"Facts taken from the Family Record of William P. Barton, a grandson, and verbal information given
by John B. Topham, Jr., a great grandson. Arranged by Nora Lund of the Paragonah Ward Genealogical
Committee - 1955."
Since I have been working with the fine Barton people of this Ward in getting more complete family
records of their own, I have felt the just pride they have in their ancestor, Sally Penn Barton. As no
written account of her life is available, I am taking it upon myself to write down a few of the known
facts. It is with deep incompetance and humility that I attempt to write of this noble woman.
Sally Penn was born 15 May 1800 in Elbert County, Georgia, the fourth child of Joseph Penn and Sally
King Penn. Other members of the family were:
||2 Aug 1790
||16 July 1792
||Mary Ann Starr
||19 Nov 1796
||25 May 1851
||6 June 1798
||25 Nov 1841
||15 May 1800
||11 May 1882
||16 Mar 1804
||19 July 1808
||Joel Barton (twin?)
||19 July 1808
||1 Oct 1819 (twin?)
Family records show that Sally*s branch of the family were living in Virginia in the early
1700*s. It is believed that the Penn family came to Virginia from Massachussets. However,
Sally*s parents were living in Georgia at the time of her birth. Nothing is known to this
generation of her early life. It was perhaps in 1817 that she married John Barton, son of
William Barton and Nancy Hunter Barton. He was born 19 Feb 1796 in North Carolina. It would
be interesting to know the details of their courtship and marriage. They took up a homestead
in Lebanon, St. Clair County, Illinois, where they were blessed with 10 children.
Sally heard the gospel of Jesus Christ of Latter—day Saints preached by the humble servant of
God, Elder Wilford Woodruff, and believed. She was baptized in 1835. (It is presumed that
her husband, John, was baptized at this time also.)
After joining the Church, it was her one desire to see the Prophet Joseph Smith and hear him
preach. So, no doubt accompanied by her husband, she rode horseback to Nauvoo to accomplish
this great desire.
It was a sad time for Sally when her dear companion was called by death the 13th of Nov. 1846
at their home in Lebanon, leaving her a widow at the age of 46. These would be trying times for
her and her family because the Saints were enduring severe persecution at the hands of wicked mobs.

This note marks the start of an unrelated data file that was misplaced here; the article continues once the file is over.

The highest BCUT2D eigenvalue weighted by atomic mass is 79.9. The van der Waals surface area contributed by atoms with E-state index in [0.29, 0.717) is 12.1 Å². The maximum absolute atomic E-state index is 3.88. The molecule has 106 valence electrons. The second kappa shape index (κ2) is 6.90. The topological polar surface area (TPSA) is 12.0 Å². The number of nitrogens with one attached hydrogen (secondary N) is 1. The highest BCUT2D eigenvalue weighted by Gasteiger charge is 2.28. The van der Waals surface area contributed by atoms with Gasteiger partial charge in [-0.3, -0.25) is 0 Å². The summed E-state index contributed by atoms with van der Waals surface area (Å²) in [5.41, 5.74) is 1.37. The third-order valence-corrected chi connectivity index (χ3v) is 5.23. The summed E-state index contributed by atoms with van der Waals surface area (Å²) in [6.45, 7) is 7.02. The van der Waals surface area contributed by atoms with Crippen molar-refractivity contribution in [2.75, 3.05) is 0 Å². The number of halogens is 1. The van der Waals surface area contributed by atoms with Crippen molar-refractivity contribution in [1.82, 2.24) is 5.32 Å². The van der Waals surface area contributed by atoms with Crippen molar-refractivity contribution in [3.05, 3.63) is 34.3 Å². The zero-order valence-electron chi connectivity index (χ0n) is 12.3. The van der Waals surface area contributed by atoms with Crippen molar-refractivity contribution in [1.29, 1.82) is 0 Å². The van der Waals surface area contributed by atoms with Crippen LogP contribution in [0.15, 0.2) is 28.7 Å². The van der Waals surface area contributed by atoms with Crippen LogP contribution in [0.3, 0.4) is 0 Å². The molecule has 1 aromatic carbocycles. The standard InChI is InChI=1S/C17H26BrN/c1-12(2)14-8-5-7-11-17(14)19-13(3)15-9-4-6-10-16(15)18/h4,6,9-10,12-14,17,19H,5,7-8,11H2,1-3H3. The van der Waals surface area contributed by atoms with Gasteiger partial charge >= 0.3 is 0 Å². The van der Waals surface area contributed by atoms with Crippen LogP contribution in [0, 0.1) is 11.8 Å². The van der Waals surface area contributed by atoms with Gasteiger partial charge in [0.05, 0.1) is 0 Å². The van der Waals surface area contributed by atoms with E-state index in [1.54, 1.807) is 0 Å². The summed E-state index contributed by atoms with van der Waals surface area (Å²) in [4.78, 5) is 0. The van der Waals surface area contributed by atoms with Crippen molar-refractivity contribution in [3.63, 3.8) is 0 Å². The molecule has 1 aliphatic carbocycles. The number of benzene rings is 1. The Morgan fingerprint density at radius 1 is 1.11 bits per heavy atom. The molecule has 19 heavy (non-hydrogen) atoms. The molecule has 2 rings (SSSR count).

As fast as possible the church leaders were arranging for the Saints to make the Journey to the
Rocky Mountains so they could live in peace and safety.
William, Sally*s oldest son, with his wife Esther and son Alma came West in 1850. But it was
not until 1852 that Sally and the rest of the children were able to come. Elizabeth, John Wesley,
Sarah and Eliza Ann had all died previously.
John B. Topham says that the Bartons journeyed to Iowa and were making final preparations for
the long trek when the daughters, Matilda Jane, a widow with three small children, and Julia
King, heard of the encouraged practice of plural marriage in Utah. They vowed that they would
not live as "seconds" to anyone. If they had to be married to some man who already had a wife,
they refused to go another step. (Julia may have been married before this according to an old
Julia remained in Iowa, married William Gedney and had a family. Matilda Jane went back to
the old home in Illinois. She had quite a hard time getting along though the RELATIVES who
lived there were good to her and the children (old letters.)
In 1860 she married her cousin, Jessie Barton Nicholls, who provided well for her needs the
rest of her life. She had one son by this marriage, George Stevens Nicholls.
The girls kept close contact with their folks in Utah by correspondence as long as they lived.
Sally would naturally be somewhat grieved to be separated from her only living daughters but
she felt that she must go on with her sons to Zion. Joseph was a man of 21 years and so, of
course, took the responsibility of his 52 year old mother and the younger boys, Stephen 13 and
Samuel 11 years old, in their travels.
According to Church History and known facts the mode of conveyance at that time was in covered
wagons drawn by ox teams. The wagons were loaded with the necessities for the long journey, but
many of the people were obliged to walk.
The Saints were organized into companies of 100 wagons with a Captain over each 100, then
sub—divided into 1st and 2nd 50*s with a Captain over each and those into 10*s. At times the